Use simple surveys to ask your hiring managers! Dr. John Sullivan (@DrJohnSullivan) explains, “Ask them at time of hire, at six months, and at 12 months, to simply rate each new hire on a 1-10 performance scale, where five is the average on-the-job performance for a new hire in their job family and 10 is an exceptional performer.” Add those numbers together and you’ve got yourself an indicative average.

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How much are you making per person? This metric helps companies keep track of the revenue that is created or lost in proportion to the number of employees in an organization. Revenue per employee is also useful when assessing other metrics like turnover costs and cost-to-hire.

More “quality” info:

How We Measure Quality of Hire at MedAssets
Forget About Quality of Hire and Focus on Quality of Hiring
Why You Are Not Ready to Talk About Quality of Hire
3 Ways You Can Measure The Quality of a Hire
Quality of Hire: The Top Recruiting Metric
The only quality of hire metric that works

Metric #3 — Hiring Experience

Our friends over at Lighthouse Advisory wrote a great post on candidate experience and hiring experience and which things you should measure if you want an accurate picture of what’s going on over there. While some of these things will seem familiar, there may be one or two you didn’t think of before:

  • Mobile Readiness: Can you apply via mobile? Does it save your information? Do you think anyone will pinch and zoom their way through a five-page application only to have it error out 43 minutes later? They won’t.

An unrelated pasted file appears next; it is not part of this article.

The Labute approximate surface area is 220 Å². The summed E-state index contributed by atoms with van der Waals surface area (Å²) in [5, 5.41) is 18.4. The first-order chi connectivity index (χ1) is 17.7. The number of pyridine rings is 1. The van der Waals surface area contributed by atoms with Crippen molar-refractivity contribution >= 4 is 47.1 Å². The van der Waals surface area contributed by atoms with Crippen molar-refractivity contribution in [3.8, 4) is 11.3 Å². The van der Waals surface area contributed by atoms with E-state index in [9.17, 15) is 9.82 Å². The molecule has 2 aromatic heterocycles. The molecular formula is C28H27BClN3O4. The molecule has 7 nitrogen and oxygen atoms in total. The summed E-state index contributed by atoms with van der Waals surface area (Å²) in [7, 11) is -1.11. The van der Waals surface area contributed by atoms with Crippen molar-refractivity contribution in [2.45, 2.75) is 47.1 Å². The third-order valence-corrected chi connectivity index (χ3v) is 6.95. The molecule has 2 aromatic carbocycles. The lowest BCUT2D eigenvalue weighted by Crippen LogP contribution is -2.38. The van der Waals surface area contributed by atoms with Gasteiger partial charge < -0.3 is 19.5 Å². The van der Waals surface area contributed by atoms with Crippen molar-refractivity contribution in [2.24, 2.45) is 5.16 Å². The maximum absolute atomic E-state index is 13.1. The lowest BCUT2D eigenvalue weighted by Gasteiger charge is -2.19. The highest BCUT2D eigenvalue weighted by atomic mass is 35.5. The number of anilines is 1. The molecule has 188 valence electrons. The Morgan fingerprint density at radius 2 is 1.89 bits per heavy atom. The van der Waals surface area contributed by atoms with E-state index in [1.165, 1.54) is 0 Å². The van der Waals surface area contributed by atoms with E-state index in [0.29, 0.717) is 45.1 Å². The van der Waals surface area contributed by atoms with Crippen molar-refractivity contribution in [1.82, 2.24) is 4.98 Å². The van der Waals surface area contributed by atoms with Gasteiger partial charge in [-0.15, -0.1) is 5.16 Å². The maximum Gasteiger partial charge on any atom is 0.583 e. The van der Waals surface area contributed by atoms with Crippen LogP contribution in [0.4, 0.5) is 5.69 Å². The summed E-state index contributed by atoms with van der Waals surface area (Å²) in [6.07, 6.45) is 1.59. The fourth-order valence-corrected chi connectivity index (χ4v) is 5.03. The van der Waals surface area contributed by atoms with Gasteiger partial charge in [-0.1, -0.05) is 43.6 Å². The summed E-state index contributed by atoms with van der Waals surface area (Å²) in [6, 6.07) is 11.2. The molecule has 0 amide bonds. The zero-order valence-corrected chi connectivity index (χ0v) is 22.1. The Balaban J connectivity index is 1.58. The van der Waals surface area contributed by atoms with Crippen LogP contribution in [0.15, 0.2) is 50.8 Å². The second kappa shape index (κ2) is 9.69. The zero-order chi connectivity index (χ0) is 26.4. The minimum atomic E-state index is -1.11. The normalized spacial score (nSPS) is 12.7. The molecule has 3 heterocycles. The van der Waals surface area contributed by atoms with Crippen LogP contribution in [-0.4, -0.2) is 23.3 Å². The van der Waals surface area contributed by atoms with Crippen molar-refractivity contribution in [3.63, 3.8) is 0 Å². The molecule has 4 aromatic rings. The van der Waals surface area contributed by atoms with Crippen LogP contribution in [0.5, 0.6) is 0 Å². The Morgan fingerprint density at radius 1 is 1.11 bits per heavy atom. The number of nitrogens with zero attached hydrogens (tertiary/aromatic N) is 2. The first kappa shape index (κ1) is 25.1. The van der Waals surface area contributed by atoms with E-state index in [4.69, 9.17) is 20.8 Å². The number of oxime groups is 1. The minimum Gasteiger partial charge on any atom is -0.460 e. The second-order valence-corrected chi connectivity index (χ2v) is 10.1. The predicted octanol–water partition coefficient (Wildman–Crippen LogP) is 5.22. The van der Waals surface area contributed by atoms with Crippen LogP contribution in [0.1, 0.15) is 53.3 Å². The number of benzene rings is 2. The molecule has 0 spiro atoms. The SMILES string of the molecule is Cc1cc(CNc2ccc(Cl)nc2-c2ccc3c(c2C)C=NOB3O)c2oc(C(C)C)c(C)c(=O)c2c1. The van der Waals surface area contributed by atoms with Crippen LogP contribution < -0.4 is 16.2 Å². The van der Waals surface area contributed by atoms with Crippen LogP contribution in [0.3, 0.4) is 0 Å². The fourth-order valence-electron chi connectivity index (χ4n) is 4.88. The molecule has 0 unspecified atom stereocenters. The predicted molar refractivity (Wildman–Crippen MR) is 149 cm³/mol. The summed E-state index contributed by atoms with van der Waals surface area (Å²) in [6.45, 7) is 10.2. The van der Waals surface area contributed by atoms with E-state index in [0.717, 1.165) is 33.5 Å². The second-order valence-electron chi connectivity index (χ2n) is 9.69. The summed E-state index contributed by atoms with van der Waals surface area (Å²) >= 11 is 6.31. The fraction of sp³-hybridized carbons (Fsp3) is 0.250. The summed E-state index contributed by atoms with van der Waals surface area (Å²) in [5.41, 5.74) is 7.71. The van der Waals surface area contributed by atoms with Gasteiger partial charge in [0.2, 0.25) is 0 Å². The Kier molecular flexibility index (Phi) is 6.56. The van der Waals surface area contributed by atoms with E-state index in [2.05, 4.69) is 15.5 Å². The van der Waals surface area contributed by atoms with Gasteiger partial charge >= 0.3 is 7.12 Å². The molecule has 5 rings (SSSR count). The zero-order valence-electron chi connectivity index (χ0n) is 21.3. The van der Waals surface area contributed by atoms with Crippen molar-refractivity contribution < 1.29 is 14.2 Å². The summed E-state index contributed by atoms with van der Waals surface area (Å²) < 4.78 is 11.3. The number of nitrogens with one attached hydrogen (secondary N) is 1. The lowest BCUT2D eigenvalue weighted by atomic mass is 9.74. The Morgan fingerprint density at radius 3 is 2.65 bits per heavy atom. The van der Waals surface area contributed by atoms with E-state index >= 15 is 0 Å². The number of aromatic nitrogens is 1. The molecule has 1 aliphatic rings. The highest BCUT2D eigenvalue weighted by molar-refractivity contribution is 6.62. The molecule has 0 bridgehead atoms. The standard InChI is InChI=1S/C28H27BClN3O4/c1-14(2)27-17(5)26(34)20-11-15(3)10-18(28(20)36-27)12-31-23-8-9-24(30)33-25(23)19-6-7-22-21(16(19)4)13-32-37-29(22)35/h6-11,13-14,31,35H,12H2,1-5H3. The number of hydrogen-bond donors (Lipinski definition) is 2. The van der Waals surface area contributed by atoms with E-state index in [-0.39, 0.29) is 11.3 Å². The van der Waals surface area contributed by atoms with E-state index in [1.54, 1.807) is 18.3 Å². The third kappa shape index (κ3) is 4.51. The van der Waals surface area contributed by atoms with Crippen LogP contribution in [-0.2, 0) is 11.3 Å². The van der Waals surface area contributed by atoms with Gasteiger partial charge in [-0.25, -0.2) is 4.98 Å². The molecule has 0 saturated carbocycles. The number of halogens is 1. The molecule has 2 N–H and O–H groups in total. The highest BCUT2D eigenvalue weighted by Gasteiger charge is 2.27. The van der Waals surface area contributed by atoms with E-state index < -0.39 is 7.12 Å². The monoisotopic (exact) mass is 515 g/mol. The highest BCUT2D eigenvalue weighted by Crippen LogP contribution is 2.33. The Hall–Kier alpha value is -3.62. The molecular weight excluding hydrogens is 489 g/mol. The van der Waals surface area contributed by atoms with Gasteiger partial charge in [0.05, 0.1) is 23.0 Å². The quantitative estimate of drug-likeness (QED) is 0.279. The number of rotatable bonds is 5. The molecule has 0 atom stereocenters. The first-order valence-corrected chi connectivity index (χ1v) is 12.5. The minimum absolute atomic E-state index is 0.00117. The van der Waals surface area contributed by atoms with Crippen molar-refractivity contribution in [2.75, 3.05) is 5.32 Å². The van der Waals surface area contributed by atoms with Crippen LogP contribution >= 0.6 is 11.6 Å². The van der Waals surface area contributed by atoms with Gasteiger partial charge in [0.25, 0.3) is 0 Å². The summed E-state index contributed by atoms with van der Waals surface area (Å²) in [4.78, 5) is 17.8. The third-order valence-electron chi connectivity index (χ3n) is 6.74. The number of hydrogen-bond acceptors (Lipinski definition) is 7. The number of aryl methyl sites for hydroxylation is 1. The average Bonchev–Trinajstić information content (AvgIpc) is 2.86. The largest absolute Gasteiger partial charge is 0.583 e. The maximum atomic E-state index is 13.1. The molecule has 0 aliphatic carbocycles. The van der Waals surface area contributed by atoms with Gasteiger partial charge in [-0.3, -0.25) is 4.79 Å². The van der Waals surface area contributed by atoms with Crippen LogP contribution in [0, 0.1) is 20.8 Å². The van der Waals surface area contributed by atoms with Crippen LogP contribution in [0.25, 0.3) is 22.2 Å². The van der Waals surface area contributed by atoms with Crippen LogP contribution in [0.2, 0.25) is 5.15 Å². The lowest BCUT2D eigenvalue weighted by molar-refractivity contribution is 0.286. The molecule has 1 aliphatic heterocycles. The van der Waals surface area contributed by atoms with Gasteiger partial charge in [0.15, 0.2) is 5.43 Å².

• Pre-Candidate Experience: I had not heard this term, but it’s good. What is the experience with your company before they hit the apply page or site? Keep in mind that candidates are headed to Yelp, Glassdoor, Facebook, and Instagram to get a sense of who you are and what you stand for. If they don’t like what they see … well.
  • Offer Acceptance Rate: If you don’t know the candidate, don’t make an offer. If you haven’t vetted the candidate, don’t make an offer. If you’re handing out offer letters like candy and seeing your rates plummet, there’s a reason for that. Keep in mind that you have to be right for the applicant and they have to be right for you. Check your offers-to-acceptance ratio.
  • Candidate Readiness: Candidates who are properly primed for each stage of the application, interview, and offer processes are going to perform better. Companies with talent communities and other social-based tools can use them to help candidates understand the process, the types of questions that will be asked, etc. so that the candidate is as ready as possible at each stage.